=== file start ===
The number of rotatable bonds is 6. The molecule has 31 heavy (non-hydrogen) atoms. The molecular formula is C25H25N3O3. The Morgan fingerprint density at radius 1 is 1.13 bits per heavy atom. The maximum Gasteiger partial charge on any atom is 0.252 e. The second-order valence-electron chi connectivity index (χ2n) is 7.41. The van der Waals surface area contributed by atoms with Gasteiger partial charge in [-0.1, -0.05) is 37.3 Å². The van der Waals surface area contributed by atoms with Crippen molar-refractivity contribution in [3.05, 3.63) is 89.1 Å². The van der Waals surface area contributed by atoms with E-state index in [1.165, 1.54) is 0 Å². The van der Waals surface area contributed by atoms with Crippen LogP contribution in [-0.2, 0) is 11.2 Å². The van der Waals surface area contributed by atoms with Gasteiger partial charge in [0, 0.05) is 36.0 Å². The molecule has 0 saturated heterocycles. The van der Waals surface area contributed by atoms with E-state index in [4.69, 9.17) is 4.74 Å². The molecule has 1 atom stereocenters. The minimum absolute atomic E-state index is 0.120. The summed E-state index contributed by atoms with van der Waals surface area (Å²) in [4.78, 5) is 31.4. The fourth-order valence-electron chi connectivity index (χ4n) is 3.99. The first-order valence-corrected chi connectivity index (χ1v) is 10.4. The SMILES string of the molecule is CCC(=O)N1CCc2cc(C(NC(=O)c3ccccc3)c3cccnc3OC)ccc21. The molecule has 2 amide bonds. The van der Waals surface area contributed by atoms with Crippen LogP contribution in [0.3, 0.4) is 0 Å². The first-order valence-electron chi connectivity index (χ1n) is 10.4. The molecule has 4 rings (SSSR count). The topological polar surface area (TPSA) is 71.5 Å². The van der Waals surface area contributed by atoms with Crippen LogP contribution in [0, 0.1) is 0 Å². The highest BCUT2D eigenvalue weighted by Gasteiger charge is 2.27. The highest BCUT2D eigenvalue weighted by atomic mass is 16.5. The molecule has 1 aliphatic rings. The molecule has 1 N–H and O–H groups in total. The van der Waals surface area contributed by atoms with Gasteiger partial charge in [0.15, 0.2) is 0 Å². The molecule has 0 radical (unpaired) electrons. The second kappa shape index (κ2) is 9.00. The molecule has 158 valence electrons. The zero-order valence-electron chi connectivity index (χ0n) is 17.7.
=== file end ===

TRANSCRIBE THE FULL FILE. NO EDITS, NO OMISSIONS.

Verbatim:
The number of rotatable bonds is 6. The molecule has 31 heavy (non-hydrogen) atoms. The molecular formula is C25H25N3O3. The Morgan fingerprint density at radius 1 is 1.13 bits per heavy atom. The maximum Gasteiger partial charge on any atom is 0.252 e. The second-order valence-electron chi connectivity index (χ2n) is 7.41. The van der Waals surface area contributed by atoms with Gasteiger partial charge in [-0.1, -0.05) is 37.3 Å². The van der Waals surface area contributed by atoms with Crippen molar-refractivity contribution in [3.05, 3.63) is 89.1 Å². The van der Waals surface area contributed by atoms with E-state index in [1.165, 1.54) is 0 Å². The van der Waals surface area contributed by atoms with Crippen LogP contribution in [-0.2, 0) is 11.2 Å². The van der Waals surface area contributed by atoms with Gasteiger partial charge in [0, 0.05) is 36.0 Å². The molecule has 0 saturated heterocycles. The van der Waals surface area contributed by atoms with E-state index in [4.69, 9.17) is 4.74 Å². The molecule has 1 atom stereocenters. The minimum absolute atomic E-state index is 0.120. The summed E-state index contributed by atoms with van der Waals surface area (Å²) in [4.78, 5) is 31.4. The fourth-order valence-electron chi connectivity index (χ4n) is 3.99. The first-order valence-corrected chi connectivity index (χ1v) is 10.4. The SMILES string of the molecule is CCC(=O)N1CCc2cc(C(NC(=O)c3ccccc3)c3cccnc3OC)ccc21. The molecule has 2 amide bonds. The van der Waals surface area contributed by atoms with Crippen LogP contribution in [0.3, 0.4) is 0 Å². The first-order valence-electron chi connectivity index (χ1n) is 10.4. The molecule has 4 rings (SSSR count). The topological polar surface area (TPSA) is 71.5 Å². The van der Waals surface area contributed by atoms with Crippen LogP contribution in [0, 0.1) is 0 Å². The highest BCUT2D eigenvalue weighted by Gasteiger charge is 2.27. The highest BCUT2D eigenvalue weighted by atomic mass is 16.5. The molecule has 1 aliphatic rings. The molecule has 1 N–H and O–H groups in total. The van der Waals surface area contributed by atoms with Gasteiger partial charge in [0.15, 0.2) is 0 Å². The molecule has 0 radical (unpaired) electrons. The second kappa shape index (κ2) is 9.00. The molecule has 158 valence electrons. The zero-order valence-electron chi connectivity index (χ0n) is 17.7.